Caitlin Keliiaa, assistant professor in UC Santa Cruz’s Feminist Studies Department.
The American Council of Learned Societies (ACLS) recently announced the recipients of their 2022 ACLS Fellowships, and among the 60 honorees are two faculty members of UC Santa Cruz. Philip Longo, Continuing Lecturer in the Humanities Division’s Writing Program, and Caitlin Keliiaa, assistant professor in UC Santa Cruz’s Feminist Studies Department, will both be receiving awards that will allow them to take leave to continue their scholarly research.
“I feel very grateful,” said Longo. “It’s especially surprising because I thought it was very much a long shot as a lecturer, but I’m really excited to have research support for this project.” Keliiaa shares her colleague’s enthusiasm about this award. “I was thrilled to hear the news,” she said. “I’m very happy to know that it worked out and very excited to be starting this.”
For over 100 years, the ACLS has been providing support for humanities and interpretive social science scholars around the world. For 2022, the organization will award over $3.7 million to 60 scholars that were chosen from nearly 1,000 applicants.
Longo will be using his award to further develop his project “Circles of Sex: The Queer Origins of Sexual Revolution,” which will explore how queer writers and theorists in America helped set the tone for a period of sexual liberation in the 1960s and ’70s. At the center of Longo’s research is the life and work of Gavin Arthur, an amateur sexologist and astrologer who was the grandson of former U.S. President Chester A. Arthur. During his life, Gavin Arthur created “The Circle of Sex,” a visualization of 12 different sexual orientations.
Philip Longo, Continuing Lecturer in the Humanities Division’s Writing Program.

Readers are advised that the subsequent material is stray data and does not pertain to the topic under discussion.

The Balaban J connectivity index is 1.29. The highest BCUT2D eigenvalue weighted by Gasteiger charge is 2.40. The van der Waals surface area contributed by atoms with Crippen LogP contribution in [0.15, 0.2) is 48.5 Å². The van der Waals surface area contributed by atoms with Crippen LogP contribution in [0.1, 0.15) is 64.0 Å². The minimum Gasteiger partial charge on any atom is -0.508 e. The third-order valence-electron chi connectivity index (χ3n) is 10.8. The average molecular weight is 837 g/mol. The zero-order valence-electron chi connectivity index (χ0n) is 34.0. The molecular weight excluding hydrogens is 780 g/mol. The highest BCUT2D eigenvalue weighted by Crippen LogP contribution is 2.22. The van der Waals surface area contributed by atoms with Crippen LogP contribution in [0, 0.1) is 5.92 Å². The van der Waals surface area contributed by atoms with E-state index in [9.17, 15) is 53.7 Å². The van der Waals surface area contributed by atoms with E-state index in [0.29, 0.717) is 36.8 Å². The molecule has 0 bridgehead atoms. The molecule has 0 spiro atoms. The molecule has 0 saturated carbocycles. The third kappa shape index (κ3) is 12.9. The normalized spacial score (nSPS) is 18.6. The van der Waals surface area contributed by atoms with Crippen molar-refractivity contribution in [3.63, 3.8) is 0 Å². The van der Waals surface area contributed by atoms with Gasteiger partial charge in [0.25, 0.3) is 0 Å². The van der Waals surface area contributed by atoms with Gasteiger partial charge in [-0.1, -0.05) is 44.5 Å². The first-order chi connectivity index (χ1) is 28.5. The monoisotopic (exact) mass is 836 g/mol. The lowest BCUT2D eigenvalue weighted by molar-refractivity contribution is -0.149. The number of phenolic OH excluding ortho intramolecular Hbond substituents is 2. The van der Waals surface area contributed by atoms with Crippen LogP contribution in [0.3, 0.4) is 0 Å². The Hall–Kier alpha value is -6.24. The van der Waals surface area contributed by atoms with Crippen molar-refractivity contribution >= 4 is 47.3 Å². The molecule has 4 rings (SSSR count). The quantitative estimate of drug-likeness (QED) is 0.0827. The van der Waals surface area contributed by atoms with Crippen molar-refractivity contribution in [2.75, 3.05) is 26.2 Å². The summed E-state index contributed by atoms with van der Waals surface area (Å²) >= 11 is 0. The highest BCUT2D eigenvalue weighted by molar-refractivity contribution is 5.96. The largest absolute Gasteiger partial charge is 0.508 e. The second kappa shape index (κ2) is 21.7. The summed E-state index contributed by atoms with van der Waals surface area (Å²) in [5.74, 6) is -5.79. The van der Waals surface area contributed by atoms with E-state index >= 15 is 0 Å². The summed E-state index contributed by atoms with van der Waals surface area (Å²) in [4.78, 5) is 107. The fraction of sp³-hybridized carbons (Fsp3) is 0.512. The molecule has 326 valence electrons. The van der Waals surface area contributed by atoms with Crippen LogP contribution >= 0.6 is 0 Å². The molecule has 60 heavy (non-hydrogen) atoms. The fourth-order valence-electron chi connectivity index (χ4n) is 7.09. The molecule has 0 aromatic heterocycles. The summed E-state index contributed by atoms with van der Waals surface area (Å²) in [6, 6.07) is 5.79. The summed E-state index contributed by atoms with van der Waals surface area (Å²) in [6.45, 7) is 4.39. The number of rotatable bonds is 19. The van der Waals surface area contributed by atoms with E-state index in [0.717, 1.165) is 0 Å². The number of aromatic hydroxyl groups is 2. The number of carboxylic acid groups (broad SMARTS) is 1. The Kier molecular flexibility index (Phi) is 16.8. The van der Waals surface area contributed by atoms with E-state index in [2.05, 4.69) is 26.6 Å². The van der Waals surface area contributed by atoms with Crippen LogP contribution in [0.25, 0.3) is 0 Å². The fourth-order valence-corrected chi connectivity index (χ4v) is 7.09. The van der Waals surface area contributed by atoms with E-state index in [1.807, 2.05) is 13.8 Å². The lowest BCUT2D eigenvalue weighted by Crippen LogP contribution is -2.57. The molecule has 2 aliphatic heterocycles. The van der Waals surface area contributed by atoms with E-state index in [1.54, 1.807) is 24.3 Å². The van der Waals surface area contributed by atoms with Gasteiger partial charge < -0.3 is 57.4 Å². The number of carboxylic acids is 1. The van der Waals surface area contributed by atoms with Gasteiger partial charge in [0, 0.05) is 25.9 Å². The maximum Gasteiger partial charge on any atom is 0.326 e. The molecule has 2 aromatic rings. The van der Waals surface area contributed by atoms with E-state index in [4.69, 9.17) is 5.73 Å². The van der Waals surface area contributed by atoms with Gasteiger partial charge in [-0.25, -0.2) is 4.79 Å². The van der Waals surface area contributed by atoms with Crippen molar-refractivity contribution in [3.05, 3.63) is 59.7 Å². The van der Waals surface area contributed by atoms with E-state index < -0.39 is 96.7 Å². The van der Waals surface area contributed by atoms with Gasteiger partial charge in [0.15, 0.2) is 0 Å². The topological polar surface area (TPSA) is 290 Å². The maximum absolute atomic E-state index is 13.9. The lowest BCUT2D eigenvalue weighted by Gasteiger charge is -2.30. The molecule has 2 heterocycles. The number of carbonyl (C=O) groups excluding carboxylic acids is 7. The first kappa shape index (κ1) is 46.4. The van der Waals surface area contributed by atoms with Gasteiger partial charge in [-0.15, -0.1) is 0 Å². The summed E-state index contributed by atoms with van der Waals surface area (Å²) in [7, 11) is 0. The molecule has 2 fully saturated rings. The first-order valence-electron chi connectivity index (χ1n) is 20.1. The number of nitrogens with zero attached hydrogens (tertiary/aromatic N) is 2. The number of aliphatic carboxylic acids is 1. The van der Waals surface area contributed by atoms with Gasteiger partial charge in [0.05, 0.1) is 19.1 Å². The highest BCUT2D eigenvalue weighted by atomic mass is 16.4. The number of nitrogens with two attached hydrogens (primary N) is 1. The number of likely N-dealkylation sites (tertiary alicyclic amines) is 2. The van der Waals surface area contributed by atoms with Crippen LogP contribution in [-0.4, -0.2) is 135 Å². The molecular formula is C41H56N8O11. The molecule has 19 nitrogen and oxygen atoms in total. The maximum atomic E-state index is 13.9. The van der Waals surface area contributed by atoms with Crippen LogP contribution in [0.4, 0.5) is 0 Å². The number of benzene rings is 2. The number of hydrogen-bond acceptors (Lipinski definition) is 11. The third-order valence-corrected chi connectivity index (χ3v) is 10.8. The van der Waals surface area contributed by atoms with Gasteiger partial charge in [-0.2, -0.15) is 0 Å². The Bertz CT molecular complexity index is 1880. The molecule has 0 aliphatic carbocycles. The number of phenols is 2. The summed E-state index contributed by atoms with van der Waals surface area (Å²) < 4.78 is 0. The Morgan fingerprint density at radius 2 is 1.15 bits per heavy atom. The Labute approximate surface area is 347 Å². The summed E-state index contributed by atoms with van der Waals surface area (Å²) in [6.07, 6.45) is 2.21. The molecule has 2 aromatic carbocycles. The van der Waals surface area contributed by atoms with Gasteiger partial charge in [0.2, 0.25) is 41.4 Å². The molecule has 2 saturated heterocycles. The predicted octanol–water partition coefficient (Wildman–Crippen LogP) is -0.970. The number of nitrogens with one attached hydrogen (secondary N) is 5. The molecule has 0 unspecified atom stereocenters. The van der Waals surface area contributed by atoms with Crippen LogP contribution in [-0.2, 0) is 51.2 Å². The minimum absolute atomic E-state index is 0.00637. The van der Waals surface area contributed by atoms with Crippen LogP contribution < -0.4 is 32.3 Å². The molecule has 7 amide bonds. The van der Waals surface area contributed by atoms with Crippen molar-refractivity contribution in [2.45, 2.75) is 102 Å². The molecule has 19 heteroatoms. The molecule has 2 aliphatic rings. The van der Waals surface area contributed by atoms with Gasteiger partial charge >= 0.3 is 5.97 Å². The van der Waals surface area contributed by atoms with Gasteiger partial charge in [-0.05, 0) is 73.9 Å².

Longo first learned about this work via a 1965 article written for Playboy by one of Arthur’s friends, Alan Watts. As Longo looked deeper into his history, he was able to follow the evolution of “The Cirle of Sex” through mentions of it in early publications for gay and lesbian audiences like The Ladder magazine and through a book Arthur wrote for Pan-Graphic Press, the first gay owned-and-operated publishing house in the U.S.
“As I started to track Arthur through this print network, I found that he had an extremely fascinating life,” said Longo. “Especially in terms of his relationships with many of the main sexual theorists from the early 20th century all the way to the gay liberation movement of the late 1960s and early 1970s.”
As Longo argues, many of those relationships Arthur had, and the work he did elucidating his theories in print, soon had an impact far beyond LGBTQIA+ communities.
“A print network emerges where people are starting to write about, name, and offer different conceptions of identity,” Longo said. “That’s taken up by the mainstream press in the U.S. It starts in Playboy, and with its success, you have magazines like Time and Newsweek and Ebony and LIFE, all start to write articles about the ‘Sexual Revolution’. And they’re drawing on a lot of the ideas that are being developed in these queer print networks.”
For Keliiaa, the ACLS Fellowship will allow her to continue work on Unsettling Domesticity: Native Women and 20th-Century U.S. Indian Policy in the San Francisco Bay Area, her forthcoming book that looks into the Bay Area Outing Program, an exploitative program that sent Indigenous children living in boarding schools into nearby communities to serve as laborers.
“This program existed from 1918 until about World War II,” said Keliiaa. “This program was specifically for Native girls, many of them between the ages of 14 and 19. They all became live-in housemaides through this labor program.”
On the surface, this Outing Program was meant to help assimilate these young women into so-called civilized society, but in reality, they were being forced into exploitative, and often dangerous, situations.
With that as a starting point, Keliiaa is using her research and her book to follow threads into the history of domestic labor in the American West. That includes a discussion on how communicable diseases were able to spread through the Native population due to the biased treatment they received at medical clinics in the early 20th century, as well as the larger community that was born out of the shared experiences of those from Indian boarding schools and the Outing Program.
“I’m looking at something called the Four Winds Club, which was an organization that actually started with Native women domestic workers and then, as the Bay Area Indian community expands, it starts to include everybody,” said Keliiaa. “Ultimately, it became the backbone of the Bay Area Native community as we know it today.”